Last year the isoHunt BitTorrent search engine launched preemptive legal action in an attempt to have their operations declared legal in Canada. The court decided that the case should go to a full trial instead, a decision which isoHunt appealed but has now been denied.
During September 2008, Gary Fung of BitTorrent site isoHunt took the unusual step of suing the Canadian Recording Industry Association (CRIA), seeking confirmation that the site’s operations (along with sister sites Torrentbox and Podtropolis) are legal.
“This is our preemptive strike with a narrowly defined petition for Declaratory Relief that we do not infringe, in anticipation they are going to file their own lawsuit that we do infringe (their copyright),” Fung told TorrentFreak at the time.
In March 2009, isoHunt and the CRIA appeared in court. IsoHunt asked the court to decide whether BitTorrent search engines could be held liable for .torrent files that might point to copyrighted data, but the CRIA demanded a full trial against the BitTorrent site.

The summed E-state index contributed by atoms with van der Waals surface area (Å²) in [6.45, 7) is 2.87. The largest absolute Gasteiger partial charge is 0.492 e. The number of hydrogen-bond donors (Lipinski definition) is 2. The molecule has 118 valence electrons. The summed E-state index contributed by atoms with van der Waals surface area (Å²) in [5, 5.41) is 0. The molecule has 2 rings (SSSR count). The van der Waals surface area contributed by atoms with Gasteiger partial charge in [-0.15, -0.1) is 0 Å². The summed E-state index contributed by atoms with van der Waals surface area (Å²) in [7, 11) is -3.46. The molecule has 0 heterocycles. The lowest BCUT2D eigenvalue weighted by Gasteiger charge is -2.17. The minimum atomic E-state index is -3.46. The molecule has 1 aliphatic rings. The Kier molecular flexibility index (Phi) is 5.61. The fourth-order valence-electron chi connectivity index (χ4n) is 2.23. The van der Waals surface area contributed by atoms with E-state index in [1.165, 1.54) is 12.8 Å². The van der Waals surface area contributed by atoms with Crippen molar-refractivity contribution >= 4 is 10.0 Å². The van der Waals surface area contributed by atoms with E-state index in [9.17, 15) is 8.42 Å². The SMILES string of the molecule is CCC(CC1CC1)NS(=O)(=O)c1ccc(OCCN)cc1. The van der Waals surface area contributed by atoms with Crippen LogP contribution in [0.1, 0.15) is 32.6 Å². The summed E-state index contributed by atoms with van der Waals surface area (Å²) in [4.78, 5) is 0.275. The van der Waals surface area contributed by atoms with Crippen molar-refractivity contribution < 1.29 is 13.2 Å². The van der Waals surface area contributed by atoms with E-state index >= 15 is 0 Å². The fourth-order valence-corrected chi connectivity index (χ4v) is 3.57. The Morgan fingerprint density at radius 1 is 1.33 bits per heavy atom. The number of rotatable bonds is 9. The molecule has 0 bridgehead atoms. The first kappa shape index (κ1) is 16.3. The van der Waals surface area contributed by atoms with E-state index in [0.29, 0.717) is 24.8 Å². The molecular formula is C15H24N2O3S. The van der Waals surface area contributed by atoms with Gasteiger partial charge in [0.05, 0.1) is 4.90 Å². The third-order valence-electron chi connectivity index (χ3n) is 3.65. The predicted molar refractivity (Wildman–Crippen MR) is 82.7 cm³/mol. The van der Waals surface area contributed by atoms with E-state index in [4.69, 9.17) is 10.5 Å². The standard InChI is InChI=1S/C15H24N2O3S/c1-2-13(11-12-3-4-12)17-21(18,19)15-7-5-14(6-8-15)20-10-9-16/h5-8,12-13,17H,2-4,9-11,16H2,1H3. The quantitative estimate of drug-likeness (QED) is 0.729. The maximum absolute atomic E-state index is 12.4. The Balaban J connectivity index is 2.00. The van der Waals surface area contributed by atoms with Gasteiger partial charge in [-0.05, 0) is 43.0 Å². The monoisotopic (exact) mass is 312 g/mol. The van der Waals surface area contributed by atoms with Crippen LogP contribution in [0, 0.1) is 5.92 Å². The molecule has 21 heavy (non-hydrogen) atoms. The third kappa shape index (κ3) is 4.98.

In the end the judge felt that the issues were too complex and consequences too far reaching not to move to a full trial.
IsoHunt appealed that decision but yesterday were turned down by the appeal court.
“The issues involved in this case are fundamental to the rights of creators to earn a living from their work,” said CRIA president Graham Henderson. “A matter of this importance should be considered by a court with access to all the facts and not, as isoHunt had argued, to only one party’s version of the facts. A lower court agreed with us and now so has the court of appeal,” he added.
Speaking with TorrentFreak, isoHunt’s Gary Fung said that the decision was not that sad and was expected.
“We didn’t lose (the case),” he told us, “only a motion on a form of litigation and we’ll have news soon enough on how we are to proceed suing CRIA in self defense”